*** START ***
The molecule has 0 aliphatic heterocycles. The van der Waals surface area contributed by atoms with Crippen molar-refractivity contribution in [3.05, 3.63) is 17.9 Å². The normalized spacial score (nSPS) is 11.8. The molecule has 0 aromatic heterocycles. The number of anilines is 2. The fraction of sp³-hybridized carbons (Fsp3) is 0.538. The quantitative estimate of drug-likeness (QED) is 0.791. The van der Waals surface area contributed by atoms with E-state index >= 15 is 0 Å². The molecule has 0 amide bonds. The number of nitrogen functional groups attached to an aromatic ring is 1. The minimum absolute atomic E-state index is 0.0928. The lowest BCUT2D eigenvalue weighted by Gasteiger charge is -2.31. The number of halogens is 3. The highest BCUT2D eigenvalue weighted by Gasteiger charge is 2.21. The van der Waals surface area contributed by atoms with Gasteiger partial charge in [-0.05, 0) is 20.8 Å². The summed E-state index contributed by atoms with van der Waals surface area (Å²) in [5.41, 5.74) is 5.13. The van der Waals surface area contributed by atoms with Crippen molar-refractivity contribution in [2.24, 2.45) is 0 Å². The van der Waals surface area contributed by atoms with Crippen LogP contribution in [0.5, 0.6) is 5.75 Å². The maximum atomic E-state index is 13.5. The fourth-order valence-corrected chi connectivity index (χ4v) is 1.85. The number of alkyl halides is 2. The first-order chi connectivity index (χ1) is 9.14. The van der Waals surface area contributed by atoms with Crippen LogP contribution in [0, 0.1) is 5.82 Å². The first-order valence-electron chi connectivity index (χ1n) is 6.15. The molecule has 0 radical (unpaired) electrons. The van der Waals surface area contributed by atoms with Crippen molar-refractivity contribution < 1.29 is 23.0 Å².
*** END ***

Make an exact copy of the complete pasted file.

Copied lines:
The molecule has 0 aliphatic heterocycles. The van der Waals surface area contributed by atoms with Crippen molar-refractivity contribution in [3.05, 3.63) is 17.9 Å². The normalized spacial score (nSPS) is 11.8. The molecule has 0 aromatic heterocycles. The number of anilines is 2. The fraction of sp³-hybridized carbons (Fsp3) is 0.538. The quantitative estimate of drug-likeness (QED) is 0.791. The van der Waals surface area contributed by atoms with E-state index >= 15 is 0 Å². The molecule has 0 amide bonds. The number of nitrogen functional groups attached to an aromatic ring is 1. The minimum absolute atomic E-state index is 0.0928. The lowest BCUT2D eigenvalue weighted by Gasteiger charge is -2.31. The number of halogens is 3. The highest BCUT2D eigenvalue weighted by Gasteiger charge is 2.21. The van der Waals surface area contributed by atoms with Gasteiger partial charge in [-0.05, 0) is 20.8 Å². The summed E-state index contributed by atoms with van der Waals surface area (Å²) in [5.41, 5.74) is 5.13. The van der Waals surface area contributed by atoms with Crippen molar-refractivity contribution in [2.24, 2.45) is 0 Å². The van der Waals surface area contributed by atoms with Crippen LogP contribution in [0.5, 0.6) is 5.75 Å². The maximum atomic E-state index is 13.5. The fourth-order valence-corrected chi connectivity index (χ4v) is 1.85. The number of alkyl halides is 2. The first-order chi connectivity index (χ1) is 9.14. The van der Waals surface area contributed by atoms with Crippen LogP contribution in [0, 0.1) is 5.82 Å². The first-order valence-electron chi connectivity index (χ1n) is 6.15. The molecule has 0 radical (unpaired) electrons. The van der Waals surface area contributed by atoms with Crippen molar-refractivity contribution < 1.29 is 23.0 Å².